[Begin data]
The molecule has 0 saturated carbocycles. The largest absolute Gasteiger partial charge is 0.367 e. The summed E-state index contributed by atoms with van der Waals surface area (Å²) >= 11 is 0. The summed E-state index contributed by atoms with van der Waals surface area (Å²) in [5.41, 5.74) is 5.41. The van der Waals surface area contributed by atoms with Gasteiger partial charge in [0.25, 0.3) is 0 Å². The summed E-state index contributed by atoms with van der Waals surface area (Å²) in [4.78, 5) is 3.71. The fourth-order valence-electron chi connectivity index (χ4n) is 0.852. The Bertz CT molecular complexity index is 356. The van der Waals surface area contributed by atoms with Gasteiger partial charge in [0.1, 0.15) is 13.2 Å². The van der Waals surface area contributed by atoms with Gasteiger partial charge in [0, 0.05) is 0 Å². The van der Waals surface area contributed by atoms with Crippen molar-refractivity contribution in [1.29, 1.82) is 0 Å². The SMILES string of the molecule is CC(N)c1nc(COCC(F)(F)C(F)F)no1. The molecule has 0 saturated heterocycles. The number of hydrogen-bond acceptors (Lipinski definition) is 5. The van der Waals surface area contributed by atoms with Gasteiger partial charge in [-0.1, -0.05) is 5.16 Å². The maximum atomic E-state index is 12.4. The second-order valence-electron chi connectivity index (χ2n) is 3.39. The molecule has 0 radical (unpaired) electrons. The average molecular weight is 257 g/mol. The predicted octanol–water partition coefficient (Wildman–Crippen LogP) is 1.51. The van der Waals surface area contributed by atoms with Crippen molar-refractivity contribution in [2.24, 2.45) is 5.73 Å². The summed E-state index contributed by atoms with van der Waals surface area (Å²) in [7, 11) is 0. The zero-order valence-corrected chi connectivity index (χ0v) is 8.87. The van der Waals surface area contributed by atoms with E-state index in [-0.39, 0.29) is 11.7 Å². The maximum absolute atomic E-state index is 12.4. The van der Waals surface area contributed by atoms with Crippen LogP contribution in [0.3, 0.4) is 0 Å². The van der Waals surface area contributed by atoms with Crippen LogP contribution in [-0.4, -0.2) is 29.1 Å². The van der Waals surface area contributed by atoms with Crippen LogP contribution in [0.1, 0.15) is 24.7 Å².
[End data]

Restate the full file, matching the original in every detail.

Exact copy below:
The molecule has 0 saturated carbocycles. The largest absolute Gasteiger partial charge is 0.367 e. The summed E-state index contributed by atoms with van der Waals surface area (Å²) >= 11 is 0. The summed E-state index contributed by atoms with van der Waals surface area (Å²) in [5.41, 5.74) is 5.41. The van der Waals surface area contributed by atoms with Gasteiger partial charge in [0.25, 0.3) is 0 Å². The summed E-state index contributed by atoms with van der Waals surface area (Å²) in [4.78, 5) is 3.71. The fourth-order valence-electron chi connectivity index (χ4n) is 0.852. The Bertz CT molecular complexity index is 356. The van der Waals surface area contributed by atoms with Gasteiger partial charge in [0.1, 0.15) is 13.2 Å². The van der Waals surface area contributed by atoms with Gasteiger partial charge in [0, 0.05) is 0 Å². The van der Waals surface area contributed by atoms with Crippen molar-refractivity contribution in [1.29, 1.82) is 0 Å². The SMILES string of the molecule is CC(N)c1nc(COCC(F)(F)C(F)F)no1. The molecule has 0 saturated heterocycles. The number of hydrogen-bond acceptors (Lipinski definition) is 5. The van der Waals surface area contributed by atoms with Gasteiger partial charge in [-0.1, -0.05) is 5.16 Å². The maximum atomic E-state index is 12.4. The second-order valence-electron chi connectivity index (χ2n) is 3.39. The molecule has 0 radical (unpaired) electrons. The average molecular weight is 257 g/mol. The predicted octanol–water partition coefficient (Wildman–Crippen LogP) is 1.51. The van der Waals surface area contributed by atoms with Crippen molar-refractivity contribution in [2.24, 2.45) is 5.73 Å². The summed E-state index contributed by atoms with van der Waals surface area (Å²) in [7, 11) is 0. The zero-order valence-corrected chi connectivity index (χ0v) is 8.87. The van der Waals surface area contributed by atoms with E-state index in [-0.39, 0.29) is 11.7 Å². The maximum absolute atomic E-state index is 12.4. The van der Waals surface area contributed by atoms with Crippen LogP contribution in [0.3, 0.4) is 0 Å². The van der Waals surface area contributed by atoms with Crippen LogP contribution in [-0.4, -0.2) is 29.1 Å². The van der Waals surface area contributed by atoms with Crippen LogP contribution in [0.1, 0.15) is 24.7 Å².